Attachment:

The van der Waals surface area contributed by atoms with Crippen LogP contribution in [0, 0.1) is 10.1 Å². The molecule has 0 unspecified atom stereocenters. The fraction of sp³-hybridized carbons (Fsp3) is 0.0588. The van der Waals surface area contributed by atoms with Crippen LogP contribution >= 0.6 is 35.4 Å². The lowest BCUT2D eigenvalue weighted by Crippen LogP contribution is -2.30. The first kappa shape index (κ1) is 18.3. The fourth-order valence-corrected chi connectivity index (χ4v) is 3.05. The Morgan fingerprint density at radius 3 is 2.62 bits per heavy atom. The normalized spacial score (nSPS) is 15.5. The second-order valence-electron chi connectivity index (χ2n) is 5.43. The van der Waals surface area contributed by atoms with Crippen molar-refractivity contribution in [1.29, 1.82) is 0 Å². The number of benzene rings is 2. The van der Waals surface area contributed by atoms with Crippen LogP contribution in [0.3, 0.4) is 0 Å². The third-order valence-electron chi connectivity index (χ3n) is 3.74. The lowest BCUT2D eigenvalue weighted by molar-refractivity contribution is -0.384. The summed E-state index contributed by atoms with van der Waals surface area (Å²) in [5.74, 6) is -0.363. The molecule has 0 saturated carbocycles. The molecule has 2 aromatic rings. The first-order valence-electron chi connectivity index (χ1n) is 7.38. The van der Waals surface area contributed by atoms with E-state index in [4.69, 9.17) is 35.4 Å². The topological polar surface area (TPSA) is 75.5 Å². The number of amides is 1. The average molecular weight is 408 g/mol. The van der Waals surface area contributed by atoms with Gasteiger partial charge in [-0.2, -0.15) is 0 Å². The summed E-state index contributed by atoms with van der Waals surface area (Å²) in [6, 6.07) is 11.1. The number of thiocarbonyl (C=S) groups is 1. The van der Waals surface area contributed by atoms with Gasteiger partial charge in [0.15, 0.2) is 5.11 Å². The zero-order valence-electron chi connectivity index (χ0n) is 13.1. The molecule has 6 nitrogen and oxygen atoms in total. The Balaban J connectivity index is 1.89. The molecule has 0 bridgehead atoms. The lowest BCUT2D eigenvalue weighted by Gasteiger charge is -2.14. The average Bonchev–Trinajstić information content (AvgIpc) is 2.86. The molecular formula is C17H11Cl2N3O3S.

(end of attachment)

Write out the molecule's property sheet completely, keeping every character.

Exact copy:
The van der Waals surface area contributed by atoms with Crippen LogP contribution in [0, 0.1) is 10.1 Å². The molecule has 0 unspecified atom stereocenters. The fraction of sp³-hybridized carbons (Fsp3) is 0.0588. The van der Waals surface area contributed by atoms with Crippen LogP contribution >= 0.6 is 35.4 Å². The lowest BCUT2D eigenvalue weighted by Crippen LogP contribution is -2.30. The first kappa shape index (κ1) is 18.3. The fourth-order valence-corrected chi connectivity index (χ4v) is 3.05. The Morgan fingerprint density at radius 3 is 2.62 bits per heavy atom. The normalized spacial score (nSPS) is 15.5. The second-order valence-electron chi connectivity index (χ2n) is 5.43. The van der Waals surface area contributed by atoms with Crippen molar-refractivity contribution in [1.29, 1.82) is 0 Å². The number of benzene rings is 2. The van der Waals surface area contributed by atoms with Crippen LogP contribution in [0.3, 0.4) is 0 Å². The third-order valence-electron chi connectivity index (χ3n) is 3.74. The lowest BCUT2D eigenvalue weighted by molar-refractivity contribution is -0.384. The summed E-state index contributed by atoms with van der Waals surface area (Å²) in [5.74, 6) is -0.363. The molecule has 0 saturated carbocycles. The molecule has 2 aromatic rings. The first-order valence-electron chi connectivity index (χ1n) is 7.38. The van der Waals surface area contributed by atoms with E-state index in [4.69, 9.17) is 35.4 Å². The topological polar surface area (TPSA) is 75.5 Å². The number of amides is 1. The average molecular weight is 408 g/mol. The van der Waals surface area contributed by atoms with Gasteiger partial charge in [-0.2, -0.15) is 0 Å². The summed E-state index contributed by atoms with van der Waals surface area (Å²) in [6, 6.07) is 11.1. The number of thiocarbonyl (C=S) groups is 1. The van der Waals surface area contributed by atoms with Gasteiger partial charge in [0.15, 0.2) is 5.11 Å². The zero-order valence-electron chi connectivity index (χ0n) is 13.1. The molecule has 6 nitrogen and oxygen atoms in total. The Balaban J connectivity index is 1.89. The molecule has 0 bridgehead atoms. The lowest BCUT2D eigenvalue weighted by Gasteiger charge is -2.14. The average Bonchev–Trinajstić information content (AvgIpc) is 2.86. The molecular formula is C17H11Cl2N3O3S.